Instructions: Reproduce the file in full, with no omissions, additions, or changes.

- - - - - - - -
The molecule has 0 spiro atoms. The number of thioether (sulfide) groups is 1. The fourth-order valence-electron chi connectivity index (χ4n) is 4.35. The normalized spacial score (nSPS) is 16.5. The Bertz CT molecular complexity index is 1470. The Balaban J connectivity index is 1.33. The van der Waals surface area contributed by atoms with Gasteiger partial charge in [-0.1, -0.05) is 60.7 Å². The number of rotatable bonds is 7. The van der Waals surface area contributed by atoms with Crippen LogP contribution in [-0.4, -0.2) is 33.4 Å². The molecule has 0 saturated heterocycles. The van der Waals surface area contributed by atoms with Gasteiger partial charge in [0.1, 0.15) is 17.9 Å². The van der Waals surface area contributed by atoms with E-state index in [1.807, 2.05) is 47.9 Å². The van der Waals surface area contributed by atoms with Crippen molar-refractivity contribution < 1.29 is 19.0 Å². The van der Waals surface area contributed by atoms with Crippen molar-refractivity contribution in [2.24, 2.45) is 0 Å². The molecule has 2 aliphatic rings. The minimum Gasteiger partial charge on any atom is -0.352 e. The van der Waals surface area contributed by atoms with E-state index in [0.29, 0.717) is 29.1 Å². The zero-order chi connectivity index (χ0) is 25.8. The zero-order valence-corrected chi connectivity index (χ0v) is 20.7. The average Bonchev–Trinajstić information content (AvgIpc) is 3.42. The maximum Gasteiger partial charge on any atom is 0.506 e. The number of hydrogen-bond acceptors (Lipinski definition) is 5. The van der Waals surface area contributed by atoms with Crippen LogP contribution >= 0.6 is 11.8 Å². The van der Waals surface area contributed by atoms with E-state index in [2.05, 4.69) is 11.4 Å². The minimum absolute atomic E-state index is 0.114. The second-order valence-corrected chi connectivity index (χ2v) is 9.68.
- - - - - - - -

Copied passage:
The molecule has 0 spiro atoms. The number of thioether (sulfide) groups is 1. The fourth-order valence-electron chi connectivity index (χ4n) is 4.35. The normalized spacial score (nSPS) is 16.5. The Bertz CT molecular complexity index is 1470. The Balaban J connectivity index is 1.33. The van der Waals surface area contributed by atoms with Gasteiger partial charge in [-0.1, -0.05) is 60.7 Å². The number of rotatable bonds is 7. The van der Waals surface area contributed by atoms with Crippen LogP contribution in [-0.4, -0.2) is 33.4 Å². The molecule has 0 saturated heterocycles. The van der Waals surface area contributed by atoms with Gasteiger partial charge in [0.1, 0.15) is 17.9 Å². The van der Waals surface area contributed by atoms with E-state index in [1.807, 2.05) is 47.9 Å². The van der Waals surface area contributed by atoms with Crippen molar-refractivity contribution < 1.29 is 19.0 Å². The van der Waals surface area contributed by atoms with Crippen molar-refractivity contribution in [2.24, 2.45) is 0 Å². The molecule has 2 aliphatic rings. The minimum Gasteiger partial charge on any atom is -0.352 e. The van der Waals surface area contributed by atoms with E-state index in [0.29, 0.717) is 29.1 Å². The zero-order chi connectivity index (χ0) is 25.8. The zero-order valence-corrected chi connectivity index (χ0v) is 20.7. The average Bonchev–Trinajstić information content (AvgIpc) is 3.42. The maximum Gasteiger partial charge on any atom is 0.506 e. The number of hydrogen-bond acceptors (Lipinski definition) is 5. The van der Waals surface area contributed by atoms with Crippen LogP contribution >= 0.6 is 11.8 Å². The van der Waals surface area contributed by atoms with E-state index in [2.05, 4.69) is 11.4 Å². The minimum absolute atomic E-state index is 0.114. The second-order valence-corrected chi connectivity index (χ2v) is 9.68.